This film, currently showing at the Vic for a short time, is based on the book of the same name by Lois Wilson, the wife of Alcoholics Anonymous co-founder Bill Wilson, and herself the founder of Al-Anon, the organisation for those whose lives are affected by alcoholism in family or friends. As the subject matter suggests, much of the film is quite harrowing, graphically demonstrating the devastation Bill’s drinking caused to those around him.
The film opens with Bill and Lois’ early days together and their joyful wedding, where Lois (Winona Ryder) sparkles with happiness and anticipation of the life they will lead. But things soon change – Bill goes away to war, and despite the joy of their reunion, Bill’s alcoholism soon begins to take hold. Lois’ maternal instincts are thwarted as she miscarries twice and becomes infertile, and Bill’s initial great success on the Stock Exchange is threatened and ultimately destroyed by the progress of his illness.
Bill loses his job and the family home, but after many years’ of pain, suffering and multiple relapses after which he swears to forsake the booze forever only to drink again, he discovers a way to stay sober and to help others stay sober too. His meeting with Dr Bob, the other founder of AA, and their work together soon lead to the foundation of the Fellowship, the publishing of the famous ‘Big Book’ and the establishment of AA meetings where alcoholics meet and share their experience strength and hope in order to stay sober and help others become sober. ‘Good for Bill’ as Lois’ concerned father wryly remarks.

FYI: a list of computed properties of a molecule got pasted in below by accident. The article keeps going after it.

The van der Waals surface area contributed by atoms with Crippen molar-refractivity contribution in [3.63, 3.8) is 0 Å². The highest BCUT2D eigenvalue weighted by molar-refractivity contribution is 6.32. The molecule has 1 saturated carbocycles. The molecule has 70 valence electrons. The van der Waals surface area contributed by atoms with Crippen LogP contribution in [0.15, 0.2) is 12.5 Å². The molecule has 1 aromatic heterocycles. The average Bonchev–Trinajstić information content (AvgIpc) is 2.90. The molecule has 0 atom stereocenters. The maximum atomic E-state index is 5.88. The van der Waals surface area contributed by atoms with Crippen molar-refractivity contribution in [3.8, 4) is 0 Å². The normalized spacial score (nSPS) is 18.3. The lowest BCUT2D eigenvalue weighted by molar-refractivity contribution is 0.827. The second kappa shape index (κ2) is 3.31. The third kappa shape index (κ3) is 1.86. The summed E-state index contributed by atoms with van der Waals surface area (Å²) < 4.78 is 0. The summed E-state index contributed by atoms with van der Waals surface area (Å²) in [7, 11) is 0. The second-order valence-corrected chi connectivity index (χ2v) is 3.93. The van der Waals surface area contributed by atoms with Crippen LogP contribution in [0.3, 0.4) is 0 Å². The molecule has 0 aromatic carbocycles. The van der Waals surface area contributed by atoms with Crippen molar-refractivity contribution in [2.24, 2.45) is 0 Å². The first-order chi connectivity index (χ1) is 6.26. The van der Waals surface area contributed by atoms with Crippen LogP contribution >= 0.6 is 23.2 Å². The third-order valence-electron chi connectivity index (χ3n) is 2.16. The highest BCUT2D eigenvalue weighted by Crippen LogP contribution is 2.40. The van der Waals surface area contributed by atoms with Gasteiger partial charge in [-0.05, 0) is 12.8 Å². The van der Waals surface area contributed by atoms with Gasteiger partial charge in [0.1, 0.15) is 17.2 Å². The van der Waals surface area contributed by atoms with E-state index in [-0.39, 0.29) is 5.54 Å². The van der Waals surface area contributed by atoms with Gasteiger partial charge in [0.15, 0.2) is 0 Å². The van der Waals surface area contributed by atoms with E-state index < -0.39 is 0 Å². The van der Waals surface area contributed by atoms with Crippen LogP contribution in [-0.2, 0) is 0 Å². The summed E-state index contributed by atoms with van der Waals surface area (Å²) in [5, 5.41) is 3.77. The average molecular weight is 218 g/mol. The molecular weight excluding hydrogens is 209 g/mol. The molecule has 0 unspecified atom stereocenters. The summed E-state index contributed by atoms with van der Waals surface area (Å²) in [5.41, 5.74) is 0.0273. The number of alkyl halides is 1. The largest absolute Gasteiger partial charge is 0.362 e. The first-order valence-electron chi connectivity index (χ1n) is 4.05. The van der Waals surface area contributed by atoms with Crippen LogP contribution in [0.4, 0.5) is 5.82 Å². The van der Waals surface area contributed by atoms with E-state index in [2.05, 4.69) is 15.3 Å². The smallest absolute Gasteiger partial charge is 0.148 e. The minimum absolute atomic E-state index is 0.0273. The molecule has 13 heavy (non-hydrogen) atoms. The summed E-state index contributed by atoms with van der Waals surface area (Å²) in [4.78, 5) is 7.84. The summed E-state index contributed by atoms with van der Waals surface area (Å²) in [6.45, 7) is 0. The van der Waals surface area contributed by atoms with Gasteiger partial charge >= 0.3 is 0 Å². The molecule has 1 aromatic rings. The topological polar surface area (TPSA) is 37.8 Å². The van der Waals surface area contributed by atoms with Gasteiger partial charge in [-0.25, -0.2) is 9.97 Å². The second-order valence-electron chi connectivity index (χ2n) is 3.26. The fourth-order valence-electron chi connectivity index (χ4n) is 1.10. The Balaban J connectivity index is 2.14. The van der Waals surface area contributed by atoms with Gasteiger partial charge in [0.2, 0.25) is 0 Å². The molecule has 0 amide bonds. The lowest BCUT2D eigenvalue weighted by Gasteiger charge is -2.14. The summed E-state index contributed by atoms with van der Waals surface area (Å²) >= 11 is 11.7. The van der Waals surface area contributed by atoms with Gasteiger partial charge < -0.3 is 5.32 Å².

Lois, however, continued to suffer, despite her support of Bill and the Fellowship, and ultimately she invites the other wives (the alcoholics were all men at that point) to join her in the kitchen while the AA meeting was in progress in the living room. Thus Al-Anon began and enabled those living with alcoholics to share their own stories. During this time, Lois and Bill had been moving from one home to another, staying with friends (50 moves in 2 years!) until a grateful friend of AA granted them the use of a home outside New York where they could settle.
Ryder and Barry Pepper, who plays Bill, were excellent in these roles, played very much as a movie of the time (1930s) would have done. Bill’s story is a side issue, but, as in real life, he often became the centre of attention – a fact Lois comments on towards the end of the film.
I would strongly recommend this film to anyone who has an interest in this devastating illness but also to anyone to whom alcoholism is a mystery. It may enlighten and challenge – it is not an easy film to watch – but it will certainly inform.